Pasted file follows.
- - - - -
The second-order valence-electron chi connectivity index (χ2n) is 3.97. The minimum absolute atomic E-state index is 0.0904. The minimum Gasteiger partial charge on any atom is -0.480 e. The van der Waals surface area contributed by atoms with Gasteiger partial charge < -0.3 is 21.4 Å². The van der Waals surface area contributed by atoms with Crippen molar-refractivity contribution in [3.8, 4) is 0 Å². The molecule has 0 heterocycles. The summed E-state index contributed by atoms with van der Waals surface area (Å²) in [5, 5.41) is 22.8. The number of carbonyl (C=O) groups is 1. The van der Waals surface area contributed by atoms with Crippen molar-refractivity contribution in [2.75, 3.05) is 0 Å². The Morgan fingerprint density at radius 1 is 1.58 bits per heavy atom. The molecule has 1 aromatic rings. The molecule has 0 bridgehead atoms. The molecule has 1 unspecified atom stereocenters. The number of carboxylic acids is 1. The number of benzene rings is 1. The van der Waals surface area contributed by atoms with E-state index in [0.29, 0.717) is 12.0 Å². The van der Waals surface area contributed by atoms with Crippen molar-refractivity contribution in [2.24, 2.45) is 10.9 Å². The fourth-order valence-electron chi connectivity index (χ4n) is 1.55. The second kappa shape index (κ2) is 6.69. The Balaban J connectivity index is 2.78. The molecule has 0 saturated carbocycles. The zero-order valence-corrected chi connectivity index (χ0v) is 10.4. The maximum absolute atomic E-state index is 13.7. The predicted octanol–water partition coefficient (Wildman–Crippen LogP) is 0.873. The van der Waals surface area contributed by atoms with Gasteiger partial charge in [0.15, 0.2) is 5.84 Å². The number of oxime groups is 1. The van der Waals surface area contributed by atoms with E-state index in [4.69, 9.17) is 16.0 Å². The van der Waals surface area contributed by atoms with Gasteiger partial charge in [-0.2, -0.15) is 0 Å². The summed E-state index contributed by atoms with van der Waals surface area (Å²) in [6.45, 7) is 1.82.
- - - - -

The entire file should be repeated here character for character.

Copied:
The second-order valence-electron chi connectivity index (χ2n) is 3.97. The minimum absolute atomic E-state index is 0.0904. The minimum Gasteiger partial charge on any atom is -0.480 e. The van der Waals surface area contributed by atoms with Gasteiger partial charge < -0.3 is 21.4 Å². The van der Waals surface area contributed by atoms with Crippen molar-refractivity contribution in [3.8, 4) is 0 Å². The molecule has 0 heterocycles. The summed E-state index contributed by atoms with van der Waals surface area (Å²) in [5, 5.41) is 22.8. The number of carbonyl (C=O) groups is 1. The van der Waals surface area contributed by atoms with Crippen molar-refractivity contribution in [2.75, 3.05) is 0 Å². The Morgan fingerprint density at radius 1 is 1.58 bits per heavy atom. The molecule has 1 aromatic rings. The molecule has 0 bridgehead atoms. The molecule has 1 unspecified atom stereocenters. The number of carboxylic acids is 1. The number of benzene rings is 1. The van der Waals surface area contributed by atoms with E-state index in [0.29, 0.717) is 12.0 Å². The van der Waals surface area contributed by atoms with Crippen molar-refractivity contribution in [2.24, 2.45) is 10.9 Å². The fourth-order valence-electron chi connectivity index (χ4n) is 1.55. The second kappa shape index (κ2) is 6.69. The Balaban J connectivity index is 2.78. The molecule has 0 saturated carbocycles. The zero-order valence-corrected chi connectivity index (χ0v) is 10.4. The maximum absolute atomic E-state index is 13.7. The predicted octanol–water partition coefficient (Wildman–Crippen LogP) is 0.873. The van der Waals surface area contributed by atoms with Gasteiger partial charge in [0.15, 0.2) is 5.84 Å². The number of oxime groups is 1. The van der Waals surface area contributed by atoms with E-state index in [4.69, 9.17) is 16.0 Å². The van der Waals surface area contributed by atoms with Gasteiger partial charge in [-0.2, -0.15) is 0 Å². The summed E-state index contributed by atoms with van der Waals surface area (Å²) in [6.45, 7) is 1.82.